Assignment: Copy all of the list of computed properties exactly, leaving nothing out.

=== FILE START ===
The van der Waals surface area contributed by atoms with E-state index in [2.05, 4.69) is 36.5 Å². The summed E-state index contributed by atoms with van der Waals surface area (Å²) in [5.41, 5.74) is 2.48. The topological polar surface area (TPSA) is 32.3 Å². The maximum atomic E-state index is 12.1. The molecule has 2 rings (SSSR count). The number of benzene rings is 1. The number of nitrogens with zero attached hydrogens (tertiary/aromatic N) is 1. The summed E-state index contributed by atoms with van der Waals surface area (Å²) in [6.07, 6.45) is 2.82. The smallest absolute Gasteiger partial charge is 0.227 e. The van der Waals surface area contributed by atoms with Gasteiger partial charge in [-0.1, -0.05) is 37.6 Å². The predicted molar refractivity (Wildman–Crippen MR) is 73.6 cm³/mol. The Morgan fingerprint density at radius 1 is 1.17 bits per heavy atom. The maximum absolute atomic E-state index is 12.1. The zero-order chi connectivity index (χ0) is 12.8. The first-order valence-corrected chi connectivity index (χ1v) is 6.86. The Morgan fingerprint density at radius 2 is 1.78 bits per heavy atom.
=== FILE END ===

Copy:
The van der Waals surface area contributed by atoms with E-state index in [2.05, 4.69) is 36.5 Å². The summed E-state index contributed by atoms with van der Waals surface area (Å²) in [5.41, 5.74) is 2.48. The topological polar surface area (TPSA) is 32.3 Å². The maximum atomic E-state index is 12.1. The molecule has 2 rings (SSSR count). The number of benzene rings is 1. The number of nitrogens with zero attached hydrogens (tertiary/aromatic N) is 1. The summed E-state index contributed by atoms with van der Waals surface area (Å²) in [6.07, 6.45) is 2.82. The smallest absolute Gasteiger partial charge is 0.227 e. The van der Waals surface area contributed by atoms with Gasteiger partial charge in [-0.1, -0.05) is 37.6 Å². The predicted molar refractivity (Wildman–Crippen MR) is 73.6 cm³/mol. The Morgan fingerprint density at radius 1 is 1.17 bits per heavy atom. The maximum absolute atomic E-state index is 12.1. The zero-order chi connectivity index (χ0) is 12.8. The first-order valence-corrected chi connectivity index (χ1v) is 6.86. The Morgan fingerprint density at radius 2 is 1.78 bits per heavy atom.